Fourteen years ago, on September 2 at approximately 10:30 pm our community was rocked by an event that changed us all forever. Swiss Air flight 111 crashed into the Atlantic Ocean not far from where we live. All 229 people on board died.
My memories of that night are still very vivid. The low lying clouds, the mist not really foggy but heavy, moist air. I heard a plane go over, a low rumbling sound, not alarming as we are on the trans Atlantic flight path from the east coast of North America to Europe and some say there are about 800 flights a day fly over Nova Scotia. Very soon the sirens started, fire trucks, RCMP, ambulances. They didn't let up. Soon the dreaded "breaking news" interuption came on the tv saying a plane had gone down. Local fisherman took to their boats quickly for the rescue effort but it was not to be.
In the days and months ahead my community rallied behind the families of the victims to provide whatever they needed, rallied to support the troops who came to search our shoreline. We baked and cooked for them, we consoled them and we met some extraordinary people.
I first met Nancy through my neighbours, their connection is a remarkable story of coincidence. Nancy was a single Mom, her only child Rowenna was one of the 229 passengers killed in the crash. Rowenna was 18 years old and was on her way to school in Switzerland to study hotel management. In November of 1998, the Piecemakers Bee of the Mayflower Quilters Guild met Nancy at the Comfort and Joy Quilt Show, our annual fundraiser for the QEll Hospital. I had suggested to my neighbour, also a quilter that Nancy might like to come to our quilt show. She was in Halifax for some meetings about what had happened. Nancy thoroughly enjoyed her time at the show. While there she shared with us pictures of her daughter. Her great loss was one that touched us all and we wanted to do something for her to help ease that pain. It just seemed natural that we should make her a quilt.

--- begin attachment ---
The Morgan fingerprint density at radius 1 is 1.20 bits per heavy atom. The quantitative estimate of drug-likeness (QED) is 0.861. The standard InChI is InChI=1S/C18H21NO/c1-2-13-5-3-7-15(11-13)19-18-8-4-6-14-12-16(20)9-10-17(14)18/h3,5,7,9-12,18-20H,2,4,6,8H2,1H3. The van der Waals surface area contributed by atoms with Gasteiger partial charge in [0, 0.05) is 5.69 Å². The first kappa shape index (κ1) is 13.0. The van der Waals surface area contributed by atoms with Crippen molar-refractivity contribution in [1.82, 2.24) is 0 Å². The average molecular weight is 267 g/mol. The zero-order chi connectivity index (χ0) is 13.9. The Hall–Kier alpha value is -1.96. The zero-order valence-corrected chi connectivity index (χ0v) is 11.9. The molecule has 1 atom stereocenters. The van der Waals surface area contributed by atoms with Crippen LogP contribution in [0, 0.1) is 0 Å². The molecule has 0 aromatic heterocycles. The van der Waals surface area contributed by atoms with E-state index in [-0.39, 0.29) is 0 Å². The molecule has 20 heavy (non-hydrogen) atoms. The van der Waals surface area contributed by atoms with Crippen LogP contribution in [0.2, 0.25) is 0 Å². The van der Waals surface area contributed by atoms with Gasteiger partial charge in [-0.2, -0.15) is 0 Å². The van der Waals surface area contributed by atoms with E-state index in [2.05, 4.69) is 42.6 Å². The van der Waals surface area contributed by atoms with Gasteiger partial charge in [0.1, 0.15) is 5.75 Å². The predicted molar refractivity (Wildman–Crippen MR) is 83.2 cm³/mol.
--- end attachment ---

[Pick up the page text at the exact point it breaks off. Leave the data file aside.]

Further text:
I placed a notice in the January issue of the Guild newsletter asking for donations of 6” or 12” blocks. All we requested was that the pattern be a star block of any design. The blocks could be pieced or appliqued and had to be in by the end of March.
Some of the star blocks.
We received 75 blocks from 73 quilters from all over Nova Scotia, New Brunswick, Ontario, New York and England. It soon became apparent that we would be making a large quilt! By using all the blocks without sashing, the quilt would measure 84”x108”, a generous queen-size quilt. The quilt all came together so well, just a few adjustments to balance out the yellows were needed.
The Piecemakers quilting Celestial Rows
Some of the Piecemakers Lenore, Madge, Viola and Ruth and frneds Diana and Debbie.
The top was then pieced and the layers basted together. The Piecemakers began the quilting using a floor model Q-Snap frame, we chose this method rather than a large frame so that we could transport the quilt easily to other groups. It worked very well and soon with the help of friends, the centre was done and it was ready to be passed on to another group of quilters. All in all 4 different groups hand quilted the quilt. A total of 98 quilters participated in this project. I had been in touch with Nancy through the summer to tell her about the quilt and to arrange a time to show it to her when she would be in Halifax that September for the one-year memorial services.
Nancy and her quilt Celestial Rows.
The label on the back documents everyone who made a block and everyone who quilted on the quilt.
On Thursday September 16, 1999, Nancy came to the Mayflower QG meeting and saw the quilt for the first time. Needless to say she was overwhelmed by the quilt and all the work that went into making it. The quilt, we named “Celestial Rows” (we named the quilt this not knowing Nancy's nickname for her daughter was "Rows" and it was also a coincidence that we used this cabbage rose print for the backing!) was displayed at the Mayflower QG “Comfort and Joy” Quilt Show. After the quilt show we sent it to Nancy. We know over the years it has brought her much warmth and comfort.
We have remained in touch over the years as have many members of our community with the Swiss Air families. Several of us have also made children's quilts for the grandchildren of Janet and David who lost their youngest son Monte. That is another story and another wonderful friendship.
Thank you so much to all the quilters helped with this project and to Nancy, Janet and David, Darren and Yvette, Shannon and Dan, Marci and Seth and your families, you will always be in our hearts.